Originally published in June 2016
I had bought this large (800+ pp) volume at Hatchard’s on my trip to London in 2014 and had first tried to read it when it finally arrived in a Royal Mail bag, along with several other books I’d purchased. I made it through the first chapter before realizing that I was thoroughly lost – who in the world is Honks? Which sister was called Woman? And who is The French Lady, as there were two sisters who lived in France? At that time, I had scant knowledge of the biographies and inner workings of the Mitford Sisters. Thus, I’ve spent the past year attempting to rectify that deficit, not simply in order to be able to read this book, but because the Mitford sisters, their circle of family and friends, the times they lived through and much else about them is fascinating.
|The Mitford sisters (clockwise from top left): Unity; Jessica; Diana; Nancy; Deborah; Pamela
Below are the thumbnail biographies for each sister, and their brother, from the Mitford Family entry in Wikipedia:
- Nancy Mitford (28 November 1904 – 30 June 1973). Married Peter Rodd and had a longstanding relationship with French politician and statesman Gaston Palewski. She lived in France much of her adult life. A writer of many novels, including her most popular (and somewhat autobiographical), The Pursuit of Love and Love in a Cold Climate. Also a noted biographer of historical figures, including the Sun King.
- Pamela Mitford (25 November 1907 – 12 April 1994). Known as “Woman.” Married and divorced the millionaire physicist Derek Jackson. John Betjeman, who for a time was in love with her, referred to her as the “Rural Mitford”. After her divorce, she spent the remainder of her life as the companion of Giuditta Tommasi (died 1993), an Italian horsewoman.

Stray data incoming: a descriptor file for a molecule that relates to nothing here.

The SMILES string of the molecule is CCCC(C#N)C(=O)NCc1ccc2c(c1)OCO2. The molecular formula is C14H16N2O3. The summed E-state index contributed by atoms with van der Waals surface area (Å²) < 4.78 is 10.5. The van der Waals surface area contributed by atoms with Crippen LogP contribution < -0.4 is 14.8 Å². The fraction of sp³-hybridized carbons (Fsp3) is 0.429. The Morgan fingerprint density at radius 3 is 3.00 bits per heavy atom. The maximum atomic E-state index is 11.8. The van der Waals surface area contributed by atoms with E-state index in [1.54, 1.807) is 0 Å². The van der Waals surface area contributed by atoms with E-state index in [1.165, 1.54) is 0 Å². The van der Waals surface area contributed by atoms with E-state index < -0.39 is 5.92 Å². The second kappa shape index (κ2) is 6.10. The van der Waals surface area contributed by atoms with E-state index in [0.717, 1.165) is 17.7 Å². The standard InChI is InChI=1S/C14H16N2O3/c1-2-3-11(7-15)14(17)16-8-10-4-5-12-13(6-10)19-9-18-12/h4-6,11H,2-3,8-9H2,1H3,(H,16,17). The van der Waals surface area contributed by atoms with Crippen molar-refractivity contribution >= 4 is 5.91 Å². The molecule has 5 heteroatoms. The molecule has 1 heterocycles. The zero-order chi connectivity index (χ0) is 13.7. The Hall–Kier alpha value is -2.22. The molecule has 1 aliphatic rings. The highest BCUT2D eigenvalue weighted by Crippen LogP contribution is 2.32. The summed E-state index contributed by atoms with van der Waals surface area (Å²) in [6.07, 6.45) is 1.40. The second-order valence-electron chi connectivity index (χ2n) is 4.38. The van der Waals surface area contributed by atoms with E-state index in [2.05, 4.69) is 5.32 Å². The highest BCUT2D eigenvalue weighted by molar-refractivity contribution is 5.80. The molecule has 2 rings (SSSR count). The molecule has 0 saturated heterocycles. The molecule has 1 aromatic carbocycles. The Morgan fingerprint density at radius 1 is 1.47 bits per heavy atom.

- Thomas Mitford (2 January 1909 – 30 March 1945), known as Tom was educated at Eton, a close friend of James Lees-Milne there. Lover of Tilly Losch during her marriage to Edward James. Died as a soldier in Burma. According to Jessica’s letters, he supported British fascism and was stationed in Burma after refusing to fight in Europe.
- Diana Mitford (17 June 1910 – 11 August 2003). Married aristocrat and writer Bryan Walter Guinness in the 1929 society wedding of the year. She left him in the society scandal of the year (1933) for British fascist leader Sir Oswald Mosley. She was interned in Holloway Prison during the Second World War. Her belief in fascism never wavered nor her affection for Adolf Hitler. Mother of Max Mosley.
- Unity Valkyrie Mitford (8 August 1914 – 28 May 1948), “Bobo” or “Boud” to her siblings. Famous for her adulation of and friendship with Adolf Hitler. Shot herself in the head days after Britain declared war on Germany, but failed to kill herself and eventually died of pneumococcal meningitis at West Highland Cottage Hospital, Oban, after being transferred from Inch Kenneth.
- Jessica Mitford (11 September 1917 – 22 July 1996), commonly known as “Decca”. Eloped with Esmond Romilly to the Spanish Civil War. Spent most of her adult life in the United States. Two years after Esmond was killed during the Second World War she married Robert Treuhaft, whom she met as a fellow US government employee. Member of the American Communist Party until 1958. She wrote several volumes of memoirs and several volumes of polemical investigation, including the best-sellingThe American Way of Death (1963) about the funeral industry. Grandmother of James Forman, Jr. and Chaka Forman, sons of the African-American civil rights leaderJames Forman by her daughter Constancia Romilly.
- Deborah Mitford (31 March 1920 – 24 September 2014). Married Andrew Cavendish who became the Duke of Devonshire, and with him turned his ancestral home,Chatsworth House, into one of Britain’s most successful stately homes. She wrote a dozen books.
To read more on the Sisters, click here to find a 2014 article on them from the BBC Magazine. I won’t give you my personal opinion on each sister, as I don’t want you to be influenced before you read the book yourself.